Certain targets in an unequal Jerusalem

Israel is taking aim at Palestinians in Jerusalem with discriminatory laws and practices.

May 14, 2018
Certain targets in an unequal Jerusalem: Israel is taking aim at Palestinians in Jerusalem with discriminatory laws and practices.
Israeli forces prevent Palestinians from exiting Al-Qattanin market on March 14, 2018, in the Old City of Jerusalem. (Photo: Faiz Abu Rmeleh)

CHAPTER 1 Introduction

Tourists flock to Jerusalem to be dazzled by ancient architecture, worship at sacred religious sites, and snap shots of iconic vistas. But few who visit could tell you what conditions Palestinians who live there are afforded, what budgets pave their roads and build their schools, or what policies come into force when their children are accused of running afoul of the law.

At the center of these questions lies the issue of status — the status of East Jerusalem and the Palestinians who live there.

In 1967, the Israeli military annexed East Jerusalem, in contravention of principles of international humanitarian law and international law, declaring a “unified Jerusalem.” The revered Old City and some 30 Palestinian villages were de facto annexed into Israel, and came under Israeli occupation.

The majority of Palestinians present in the city at the time were accorded the status of “permanent resident.” Palestinians from Jerusalem but not present at the time were not able to return, becoming refugees.

Permanent residency is the same status given to foreign nationals who want to reside in Israel. For Palestinians, the status comes with some benefits such as eligibility to vote in municipal elections, health care and greater theoretical protections under Israeli civilian law. However, this status does not provide the right to vote in Israeli parliamentary elections, despite taxation, nor is it automatically passed down to children.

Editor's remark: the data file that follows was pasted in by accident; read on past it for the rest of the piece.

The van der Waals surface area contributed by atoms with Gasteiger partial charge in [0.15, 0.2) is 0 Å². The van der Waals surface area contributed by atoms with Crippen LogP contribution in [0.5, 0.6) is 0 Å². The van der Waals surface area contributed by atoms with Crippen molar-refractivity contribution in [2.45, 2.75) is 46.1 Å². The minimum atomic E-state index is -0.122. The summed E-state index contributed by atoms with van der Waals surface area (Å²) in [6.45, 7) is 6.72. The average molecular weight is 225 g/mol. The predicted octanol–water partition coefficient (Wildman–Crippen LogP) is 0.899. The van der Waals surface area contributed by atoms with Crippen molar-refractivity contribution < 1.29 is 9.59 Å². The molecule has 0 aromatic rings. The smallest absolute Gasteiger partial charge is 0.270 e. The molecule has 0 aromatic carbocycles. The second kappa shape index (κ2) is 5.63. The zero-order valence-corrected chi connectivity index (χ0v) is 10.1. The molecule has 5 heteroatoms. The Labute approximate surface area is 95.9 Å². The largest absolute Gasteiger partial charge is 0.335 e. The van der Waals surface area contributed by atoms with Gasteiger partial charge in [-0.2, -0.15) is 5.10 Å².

While some Palestinians in Jerusalem do hold citizenship, the vast majority opt for permanent residency. International law still holds East Jerusalem to be under Israeli military occupation, and many see applying for citizenship as validating Israeli sovereignty over the occupied city. Those who do apply for Israeli citizenship only have a success rate of about 40 percent, according to Human Rights Watch.

What differentiates permanent residency from citizenship is that it can be revoked at any time, without due process or trial. It is essentially a provisional status, at the discretion of Israel’s Interior Ministry.

An Israeli anti-riot police sniper observes the surrounding from a wall of the Damascus Gate in Jerusalem's old city, February 17,  2016. (Photo: ActiveStills / Oren Ziv)